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Lawyers File Notice Of Claim For 8-Year-Old Syracuse Boy Detained By Police For Allegedly Stealing Doritos

Lawyers File Notice Of Claim For 8-Year-Old Syracuse Boy Detained By Police For Allegedly Stealing Doritos

An Upstate New York family is preparing to sue the city of Syracuse, alleging that officers violated their child’s civil rights by treating him like a criminal for allegedly stealing a bag of potato chips.

According to the lawyers, officers from the department have continued to single out the boy, claiming that cops handcuffed him while he was swimming in a local pool, claiming he stole something again.

Lawyers for the family of an 8-year-old boy who was detained by Syracuse Police Department on Sunday, April 17, for allegedly stealing a bag of Doritos from a Dollar General at the intersection of Lodi and Butternut streets on the city’s North Side, according to Syracuse.com.

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On Wednesday, July 20, the child’s father, Anthony Weah, who hired the two civil rights attorneys, announced plans to file a lawsuit, hoping to have the three officers involved in the incident fired and the boy awarded millions of dollars in damages.

They filed a notice of claim against the SPD and the city of Syracuse on behalf of the family. A notice of claim is required to notify a city of a potential lawsuit and to establish ground rules for a discussion about a possible settlement.

The officer was challenged by a bystander about how he detained the young boy, with witnesses saying the cop snatched the boy off his bike by his hoodie and dumped the bag of Cool Ranch flavored chips on him.

Kenneth Jackson, who witnessed the officers snatching the boy off a bicycle outside the store, captured video of some of the incidents. The video showed the boy crying as the cop berated him repeatedly before taking him to his father.

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“There’s other ways to rectify this besides scare tactics,” Jackson said. “Now that’s just another youth that’s scarred by the system.”

Chief of the SPD, Joseph Cecile, disagrees. While there were “low points” during the incident, he believes the end result, including the boy being released to his father, was an example of “community policing 101.”

The chief mentioned that the boy had a history of being suspected of stealing from local businesses and that this was an opportunity for them, along with the father, to put an end to the bad behavior.

According to the lawyers, their actions only served to dehumanize the boy, criminalizing him for the sake of a bag of chips by placing him in the patrol car and using “dehumanizing” language.

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“This is not community policing,” said Jesse Ryder, one of the lawyers who drafted the complaint. This department is in disarray. Fundamentally faulty.”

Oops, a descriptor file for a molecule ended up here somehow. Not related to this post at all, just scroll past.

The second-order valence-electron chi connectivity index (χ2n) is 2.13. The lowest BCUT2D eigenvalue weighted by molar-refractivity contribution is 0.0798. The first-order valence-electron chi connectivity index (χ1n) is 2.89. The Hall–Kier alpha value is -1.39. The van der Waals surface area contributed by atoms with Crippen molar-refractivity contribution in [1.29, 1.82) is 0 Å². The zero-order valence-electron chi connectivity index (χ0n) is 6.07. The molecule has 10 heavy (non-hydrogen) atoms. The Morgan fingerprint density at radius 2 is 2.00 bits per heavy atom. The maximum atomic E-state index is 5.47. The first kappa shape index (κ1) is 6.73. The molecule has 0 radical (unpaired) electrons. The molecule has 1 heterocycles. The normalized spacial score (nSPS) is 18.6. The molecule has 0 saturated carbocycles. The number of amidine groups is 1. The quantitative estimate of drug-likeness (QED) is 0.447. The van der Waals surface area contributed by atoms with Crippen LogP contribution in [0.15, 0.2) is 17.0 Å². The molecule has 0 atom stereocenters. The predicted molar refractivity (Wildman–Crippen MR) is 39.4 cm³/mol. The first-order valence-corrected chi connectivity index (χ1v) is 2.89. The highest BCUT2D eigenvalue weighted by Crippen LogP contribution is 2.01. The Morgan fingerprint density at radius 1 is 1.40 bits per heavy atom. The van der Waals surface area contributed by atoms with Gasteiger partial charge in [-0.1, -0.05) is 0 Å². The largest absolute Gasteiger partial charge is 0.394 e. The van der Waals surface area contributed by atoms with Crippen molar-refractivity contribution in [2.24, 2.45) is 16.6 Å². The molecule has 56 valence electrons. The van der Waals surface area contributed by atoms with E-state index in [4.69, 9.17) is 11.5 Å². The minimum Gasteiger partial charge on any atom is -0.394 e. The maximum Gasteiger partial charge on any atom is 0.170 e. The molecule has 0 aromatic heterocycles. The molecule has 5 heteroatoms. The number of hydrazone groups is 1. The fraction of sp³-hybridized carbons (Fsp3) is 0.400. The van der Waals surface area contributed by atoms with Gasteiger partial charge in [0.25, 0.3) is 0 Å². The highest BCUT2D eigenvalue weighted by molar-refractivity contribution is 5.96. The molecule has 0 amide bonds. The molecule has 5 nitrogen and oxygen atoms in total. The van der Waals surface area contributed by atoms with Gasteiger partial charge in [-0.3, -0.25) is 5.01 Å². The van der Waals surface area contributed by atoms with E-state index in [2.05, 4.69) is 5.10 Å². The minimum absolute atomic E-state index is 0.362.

According to Ryder and his co-counsel, San Francisco, officers from the department violated the boy’s civil rights as recently as Wednesday, July 6.

According to the attorneys, the boy was approached by police while on his way to the Schiller Park pool. The child’s trip to the pool was thwarted by law enforcement, and a video purportedly shows him in handcuffs while officers investigated a robbery. According to a video purportedly attached to the claim, the 8-year-old was detained for up to 10 minutes before being released without being charged with a crime.

According to a statement issued by the SPD on Wednesday, the boy was detained in handcuffs at Schiller Park while officers investigated an alleged armed robbery. There had been no robbery.

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Two groups were fighting, according to Lt. Matthew Malinowski. He also noted the boy was later released to his family despite doing nothing.

The lieutenant said in the statement the boy was not charged and no gun was recovered.

The lawyers believe the boy’s rights have been violated because of the color of his skin. “They’re only doing this to the Black community,” Bonner remarked.

As a defense, the SPD is expected to bring up the elementary school student’s tattered history of crime. In addition to pointing to the multiple businesses that have suspected him of shoplifting, officials may point to the child being ticketed on a charge of stealing another boy’s bicycle, a crime brought up in the spring after the first incident.

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Ryder declined to address that case, saying he wanted to focus only on the incidents where he claims the boy’s rights were violated by the department.

The family is seeking $3 million from each of the three officers involved in the April incident, requesting should an award be given to the cops to pay it from their own pockets. They are also hoping to receive $12 million from the city.

The city has not commented on the allegations of wrongdoing. Representatives for the municipality said it will “respond through the appropriate legal channels.”

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